Myths and Realities of Virginia’s 2017 Election

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    A week has passed since Democrats decimated the Republican Party of Virginia in last week’s elections. This means we’ve been subjected to a week of spin, hot takes, assigning blame, and a casual disregard for reality in an attempt to set a post-election narrative.

    Surely I’ll be accused of the same “spin”, but I wanted to attempt to separate some myth from reality now that the dust has settled.

    Myth: Republican for Governor Ed Gillespie underperformed
    Reality: Gillespie turned out a record number of Republican voters for Governor

    This one is simple. As of this post, 1,175,698 votes have been counted for Ed Gillespie, a high water mark for a Republican candidate for Governor. Bob McDonnell’s vote total of 1,163,523 in 2009 would be higher if adjusted for population growth, but he also won in a double-digit blowout. Gillespie outperformed Democrat Terry McAuliffe’s successful 2013 effort as well, as McAuliffe won the race with only 1,069,789 votes.

    Myth: Gillespie could’ve won by turning out more Trump voters
    Reality: There’s no plausible way for Gillespie to have turned out enough Trump voters to have won in 2017

    This one is a bit harder. 1,769,443 Virginians voted for Donald Trump in the 2016 presidential race, so the voters do mathematically exist. The stretch is figuring out a scenario where Gillespie turns out enough of them to beat Northam’s historic vote total, without losing non-Trump voters or inadvertently boosting Democrat turnout.

    To put this into perspective, Gillespie received 66.4% of Trump’s 2016 vote total. Northam, on the other hand, received 1,409,086 votes, or 71.1% of Clinton’s 2016 vote total. Assuming Northam’s votes stay the same, Gillespie would have had to carried 79.6% of Trump’s voters in an off-off-year election to have edged Northam. That’s not a realistic or achievable goal.

    Myth: Corey Stewart could have won by turning out more of the base
    Reality: Gillespie did not struggle with base turnout, and Stewart would’ve done even worse in suburban swing counties

    Let’s start this one off with an anecdotal example — I voted for Ed Gillespie, I voted third-party in 2016, and I would not have voted for Corey Stewart. Gillespie did about half a point better than Donald Trump in Prince William County, where I live, and outran Trump by 2-3 points in counties like Loudoun and Fairfax, huge population centers.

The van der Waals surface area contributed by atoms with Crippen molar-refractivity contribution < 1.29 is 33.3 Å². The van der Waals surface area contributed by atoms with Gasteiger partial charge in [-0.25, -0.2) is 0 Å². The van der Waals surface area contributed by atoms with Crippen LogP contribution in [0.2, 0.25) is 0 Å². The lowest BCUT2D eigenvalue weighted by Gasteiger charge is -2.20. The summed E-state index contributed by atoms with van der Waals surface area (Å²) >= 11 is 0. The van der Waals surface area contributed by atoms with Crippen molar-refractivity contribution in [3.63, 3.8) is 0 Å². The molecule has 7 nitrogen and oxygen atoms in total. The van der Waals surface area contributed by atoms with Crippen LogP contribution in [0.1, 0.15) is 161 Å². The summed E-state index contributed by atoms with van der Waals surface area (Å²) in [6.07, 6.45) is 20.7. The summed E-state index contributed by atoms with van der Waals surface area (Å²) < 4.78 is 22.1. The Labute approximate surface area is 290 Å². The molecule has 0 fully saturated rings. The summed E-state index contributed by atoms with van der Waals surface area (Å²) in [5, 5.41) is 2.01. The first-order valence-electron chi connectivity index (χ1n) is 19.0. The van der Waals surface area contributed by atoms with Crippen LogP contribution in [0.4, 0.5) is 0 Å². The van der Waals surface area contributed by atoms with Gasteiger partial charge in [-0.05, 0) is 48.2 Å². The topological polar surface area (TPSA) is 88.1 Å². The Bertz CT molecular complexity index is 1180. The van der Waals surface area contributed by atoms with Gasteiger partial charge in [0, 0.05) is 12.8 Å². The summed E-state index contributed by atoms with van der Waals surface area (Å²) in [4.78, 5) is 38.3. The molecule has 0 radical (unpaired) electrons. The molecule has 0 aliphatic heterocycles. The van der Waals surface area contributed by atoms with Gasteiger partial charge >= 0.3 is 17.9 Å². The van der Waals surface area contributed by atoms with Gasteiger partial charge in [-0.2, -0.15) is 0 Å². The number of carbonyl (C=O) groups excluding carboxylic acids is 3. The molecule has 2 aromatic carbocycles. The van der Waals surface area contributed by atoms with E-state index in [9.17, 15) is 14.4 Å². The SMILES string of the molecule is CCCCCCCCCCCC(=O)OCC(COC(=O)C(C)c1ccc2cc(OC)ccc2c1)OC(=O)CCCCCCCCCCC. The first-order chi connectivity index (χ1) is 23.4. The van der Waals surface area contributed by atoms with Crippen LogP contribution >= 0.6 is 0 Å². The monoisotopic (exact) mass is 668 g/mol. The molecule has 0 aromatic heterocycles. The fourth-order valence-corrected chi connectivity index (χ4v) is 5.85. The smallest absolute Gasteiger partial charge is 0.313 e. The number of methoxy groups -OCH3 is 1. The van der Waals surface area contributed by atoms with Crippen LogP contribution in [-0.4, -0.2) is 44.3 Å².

Given that Stewart lost the primary to Gillespie in a low-turnout affair, it’s difficult to see a scenario where he’s able to activate more voters in the general election. Stewart carried his native Prince William County in June, but lost Loudoun, Fairfax, Arlington, and Alexandria to Gillespie.

    Moreover, Gillespie did trail the Trump vote share in a number of rural counties, but by an average of just under 3 points. A 3 point increase in non-suburban counties would’ve narrowed the race by well under 2 points. Stewart is shackled by the same math as Gillespie, and had no plausible path to victory. It’s likely, given the population of the counties where Gillespie outperformed Trump, that Stewart loses by a higher margin.

    Finally, Gillespie carried Republicans, according to exit polls, by a 95-4 margin. Trump, according to exit polls, only carried Virginia Republicans by an 88-6 margin. Ed Gillespie actually did better than the President when it comes to consolidating the base.

    Myth: This election was not about Donald Trump
    Reality: Yes, yes it was

    Again, we only have exit poll data here, but the exit polls in 2017 were actually too conservative, showing Northam with about a 5-point lead. According to those exits, 1-in-3 voters were casting their ballots to send a message to Donald Trump.

    That’s roughly 850,000 Virginians casting their votes in opposition to the administration, and easily explains how Northam and the Democrat ticket were able to create about 300,000 additional non-traditional off-year voters. This election was a referendum on the President, and we need to draw lessons from that.

    Virginia’s 2017 race was a bloodbath, but it can also serve as a siren call to warn Republicans nationwide what to expect in 2018. We might be able to turn out large numbers of Republicans (as Gillespie did), but we need to find a better playbook to mitigate our losses, because Democrats are going to smash some turnout records.